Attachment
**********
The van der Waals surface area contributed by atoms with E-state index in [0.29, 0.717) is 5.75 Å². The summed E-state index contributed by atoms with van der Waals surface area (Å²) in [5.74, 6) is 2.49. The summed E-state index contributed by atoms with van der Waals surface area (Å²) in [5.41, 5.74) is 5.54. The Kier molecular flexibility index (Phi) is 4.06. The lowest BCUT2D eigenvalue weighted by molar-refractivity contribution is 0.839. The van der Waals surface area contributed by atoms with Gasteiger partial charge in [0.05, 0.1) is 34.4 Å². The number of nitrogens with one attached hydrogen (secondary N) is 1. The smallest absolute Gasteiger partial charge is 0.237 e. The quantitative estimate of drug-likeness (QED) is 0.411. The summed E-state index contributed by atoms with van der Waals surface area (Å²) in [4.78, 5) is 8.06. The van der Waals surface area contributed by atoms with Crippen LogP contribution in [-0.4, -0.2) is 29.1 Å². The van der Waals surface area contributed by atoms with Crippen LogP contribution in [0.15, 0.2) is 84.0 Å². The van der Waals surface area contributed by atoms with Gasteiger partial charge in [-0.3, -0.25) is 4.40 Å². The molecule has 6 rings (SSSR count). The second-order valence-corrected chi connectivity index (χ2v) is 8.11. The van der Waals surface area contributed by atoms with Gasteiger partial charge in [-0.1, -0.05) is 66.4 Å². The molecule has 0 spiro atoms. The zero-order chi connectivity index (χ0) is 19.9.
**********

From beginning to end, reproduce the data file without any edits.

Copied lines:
The van der Waals surface area contributed by atoms with E-state index in [0.29, 0.717) is 5.75 Å². The summed E-state index contributed by atoms with van der Waals surface area (Å²) in [5.74, 6) is 2.49. The summed E-state index contributed by atoms with van der Waals surface area (Å²) in [5.41, 5.74) is 5.54. The Kier molecular flexibility index (Phi) is 4.06. The lowest BCUT2D eigenvalue weighted by molar-refractivity contribution is 0.839. The van der Waals surface area contributed by atoms with Gasteiger partial charge in [0.05, 0.1) is 34.4 Å². The number of nitrogens with one attached hydrogen (secondary N) is 1. The smallest absolute Gasteiger partial charge is 0.237 e. The quantitative estimate of drug-likeness (QED) is 0.411. The summed E-state index contributed by atoms with van der Waals surface area (Å²) in [4.78, 5) is 8.06. The van der Waals surface area contributed by atoms with Crippen LogP contribution in [-0.4, -0.2) is 29.1 Å². The van der Waals surface area contributed by atoms with Crippen LogP contribution in [0.15, 0.2) is 84.0 Å². The van der Waals surface area contributed by atoms with Gasteiger partial charge in [-0.3, -0.25) is 4.40 Å². The molecule has 6 rings (SSSR count). The second-order valence-corrected chi connectivity index (χ2v) is 8.11. The van der Waals surface area contributed by atoms with Gasteiger partial charge in [-0.1, -0.05) is 66.4 Å². The molecule has 0 spiro atoms. The zero-order chi connectivity index (χ0) is 19.9.